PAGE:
Socks? Seriously?

January 31, 2014

People often ask me why socks? It's such an odd choice for a product. "Is there a lot of money in socks that I'm not aware of?," they'll ask. "Footwear is clearly not the biggest or most important problem in this world that you can attack," they'll say. Well I agree that it's a bit bizarre, but trust me- it's a far more strategic choice than you realize. Here's why.

Not quite out of left field

Believe it or not, I've always had an infatuation with socks. I didn't just blindly throw a dart in a department store. In fact, I had the idea to develop reversible socks as a child about 20 years ago. Unfortunately for the world, my 9 year old brain was limited at best and my weekly allowance would only take me so far in 1993, so I abandoned the idea. But lucky for you, my passion for socks was reignited last year when my brother reminded me of my childhood genius, and the last 12 months of research and development have brought me to this moment. The timing couldn't be better as men and women alike are looking to socks to add a pop of color or interest point to their wardrobe. The socks may not be reversible (yet), but I'm excited to share this new brand with the world.

Low Cost, Physical Product means Limited Risk

New tech startups fascinate me, but they also scare the crap out of me. The thought of creating a new category with no existing demand seems more risky than swimming in open water with starving sharks. Also, I'm no techie, so building anything tech-related would be a challenge to say the least. It might sound backwards, but I would much rather be in the physical product market, especially one that potentially appeals to a large consumer base and one in which the cost to the consumer is less than $10. People are willing to take a chance on a $10 item, and if it sucks, they've only lost their lunch money. If they love it, hopefully they'll buy more. The best thing about the sock biz is that if my designs don't sell, I can slash the price point dramatically and likely get most of my money back. With any luck, my downside is limited to the time and energy I put into the company, not the capital I invest. I can maintain 100% ownership of the company and grow it thoughtfully, and since I'll be doing the majority of my business online, brick and mortar costs aren't going to destroy my bottom line. 

Room for creativity

I may not be the most roundest spoon in the drawer, but I've always considered myself to be mildly creative at worst. And the ease of Photoshop more than makes up for the skills I lack as a graphic artist (plus, geometric patterns and stripes don't exactly require a design degree). Socks are perpetually flexible and fun to develop. Colors and patterns offer an endless well of versatility, and I get to put my stamp on the world of fashion (there's a sentence I never thought I'd utter). Lastly, socks are unexpected. When I tell people I'm developing a sock brand, there's a consistent pattern of double-takes. And once they regain their composure, they LOVE to share their thoughts on the business. Everyone wants to work on a product that people like to talk about, and I'm excited to fuel that discussion.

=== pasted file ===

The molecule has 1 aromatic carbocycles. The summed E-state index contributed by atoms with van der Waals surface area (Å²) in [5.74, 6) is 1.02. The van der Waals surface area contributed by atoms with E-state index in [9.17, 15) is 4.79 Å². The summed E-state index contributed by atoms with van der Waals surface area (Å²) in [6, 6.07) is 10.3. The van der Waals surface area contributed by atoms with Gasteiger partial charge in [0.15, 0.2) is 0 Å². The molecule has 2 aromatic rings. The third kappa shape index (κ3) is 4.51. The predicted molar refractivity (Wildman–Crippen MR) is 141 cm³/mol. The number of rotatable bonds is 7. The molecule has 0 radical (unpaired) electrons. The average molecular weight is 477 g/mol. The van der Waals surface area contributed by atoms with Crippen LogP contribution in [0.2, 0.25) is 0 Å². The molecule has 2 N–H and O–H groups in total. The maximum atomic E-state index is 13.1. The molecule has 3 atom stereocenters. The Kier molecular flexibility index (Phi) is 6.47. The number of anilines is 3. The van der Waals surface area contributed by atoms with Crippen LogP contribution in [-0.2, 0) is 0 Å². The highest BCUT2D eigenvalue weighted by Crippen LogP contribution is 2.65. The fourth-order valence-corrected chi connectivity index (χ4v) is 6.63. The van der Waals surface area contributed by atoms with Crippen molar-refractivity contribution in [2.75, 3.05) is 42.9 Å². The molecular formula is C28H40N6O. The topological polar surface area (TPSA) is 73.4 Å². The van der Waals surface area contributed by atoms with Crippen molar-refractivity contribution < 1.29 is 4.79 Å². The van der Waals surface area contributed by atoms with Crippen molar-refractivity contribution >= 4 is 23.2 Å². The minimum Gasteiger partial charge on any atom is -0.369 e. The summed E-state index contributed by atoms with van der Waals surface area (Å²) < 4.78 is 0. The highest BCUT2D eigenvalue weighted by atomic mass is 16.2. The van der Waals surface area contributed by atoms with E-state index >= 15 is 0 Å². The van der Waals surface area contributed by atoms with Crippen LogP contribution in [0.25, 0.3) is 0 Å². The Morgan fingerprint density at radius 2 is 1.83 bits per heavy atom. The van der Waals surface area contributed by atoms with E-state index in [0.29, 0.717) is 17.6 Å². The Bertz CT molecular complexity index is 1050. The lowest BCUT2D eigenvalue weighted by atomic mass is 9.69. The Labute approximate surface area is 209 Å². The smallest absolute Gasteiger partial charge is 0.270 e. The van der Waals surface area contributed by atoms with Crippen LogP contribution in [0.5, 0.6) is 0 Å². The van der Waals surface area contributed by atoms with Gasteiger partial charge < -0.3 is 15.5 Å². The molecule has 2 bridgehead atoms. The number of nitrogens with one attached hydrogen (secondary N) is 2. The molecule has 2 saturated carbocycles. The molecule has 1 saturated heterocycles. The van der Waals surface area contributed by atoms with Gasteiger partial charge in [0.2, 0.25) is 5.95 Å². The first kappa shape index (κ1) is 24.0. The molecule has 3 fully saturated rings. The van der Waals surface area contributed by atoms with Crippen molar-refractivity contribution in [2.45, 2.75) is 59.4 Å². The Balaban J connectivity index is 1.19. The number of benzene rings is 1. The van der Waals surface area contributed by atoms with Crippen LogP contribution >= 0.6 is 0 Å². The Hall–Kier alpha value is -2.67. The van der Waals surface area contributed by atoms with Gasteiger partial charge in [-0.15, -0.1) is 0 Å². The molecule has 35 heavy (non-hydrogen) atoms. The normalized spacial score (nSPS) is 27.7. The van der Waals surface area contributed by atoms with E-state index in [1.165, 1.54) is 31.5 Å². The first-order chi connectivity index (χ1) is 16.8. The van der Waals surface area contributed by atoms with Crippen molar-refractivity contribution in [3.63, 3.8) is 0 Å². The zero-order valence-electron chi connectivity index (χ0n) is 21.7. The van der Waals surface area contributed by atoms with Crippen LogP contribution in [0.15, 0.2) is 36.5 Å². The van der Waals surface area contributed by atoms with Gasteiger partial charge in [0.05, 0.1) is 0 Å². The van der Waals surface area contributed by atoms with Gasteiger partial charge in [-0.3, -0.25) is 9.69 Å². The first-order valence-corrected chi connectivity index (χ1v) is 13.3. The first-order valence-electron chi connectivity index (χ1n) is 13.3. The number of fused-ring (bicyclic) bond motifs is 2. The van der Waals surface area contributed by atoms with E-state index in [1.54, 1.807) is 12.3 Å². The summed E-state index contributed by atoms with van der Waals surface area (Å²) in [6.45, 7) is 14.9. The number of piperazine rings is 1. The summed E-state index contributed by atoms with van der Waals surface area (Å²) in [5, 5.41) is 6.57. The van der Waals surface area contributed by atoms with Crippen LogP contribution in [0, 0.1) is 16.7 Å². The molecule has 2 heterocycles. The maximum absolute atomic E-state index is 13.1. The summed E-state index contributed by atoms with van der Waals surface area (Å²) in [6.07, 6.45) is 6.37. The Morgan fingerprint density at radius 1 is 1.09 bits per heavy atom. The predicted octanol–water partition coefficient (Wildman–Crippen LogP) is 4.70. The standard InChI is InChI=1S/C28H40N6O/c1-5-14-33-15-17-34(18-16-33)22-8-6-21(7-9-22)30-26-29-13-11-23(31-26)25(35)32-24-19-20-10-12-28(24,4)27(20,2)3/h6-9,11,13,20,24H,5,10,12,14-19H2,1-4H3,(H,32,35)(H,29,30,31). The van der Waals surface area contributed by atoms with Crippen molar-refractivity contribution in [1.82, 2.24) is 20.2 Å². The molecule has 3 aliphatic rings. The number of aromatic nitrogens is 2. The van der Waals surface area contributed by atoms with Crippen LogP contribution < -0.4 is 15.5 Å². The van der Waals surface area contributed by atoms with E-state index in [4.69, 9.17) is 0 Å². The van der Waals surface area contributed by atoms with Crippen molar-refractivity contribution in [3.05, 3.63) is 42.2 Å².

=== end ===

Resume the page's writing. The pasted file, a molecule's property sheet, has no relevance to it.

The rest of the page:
The Ultimate Marketing Test

For the most part, launching a startup, whether it's a physical product or a new tech service, boils down to a branding and marketing exercise. If you can't market your startup effectively, there's really no point in building the thing in the first place. Take a commoditized product like socks and that test starts to look less like a 1st grade spelling bee and more like the SATs. Believe it or not, this excites me. I talk a big game as a strategist and I'll put my marketing chops up against just about anyone, but building this brand from the ground up will finally prove if I'm just full of hot air. I stated earlier that my downside in starting a company is limited ot the time and energy I put in, but I was lying. Even if I fail miserably, given all that I can expect to learn as I go through this process, there really is no downside.

This experiment is bigger than just me, though. I'm out to prove that anyone can be an entrepreneur, that anyone can launch a successful business, even with only a few hundred dollars in their pocket. With SO many free or cheap tools and resources available online, it's never been a better time to be a new entrepreneur. I'll be documenting my story every step of the way so that like-minded entrepreneurs can learn from it. I'm not sure how things will turn out, but I'm excited to put my 'wantrepreneur' saga to bed, once and for all.

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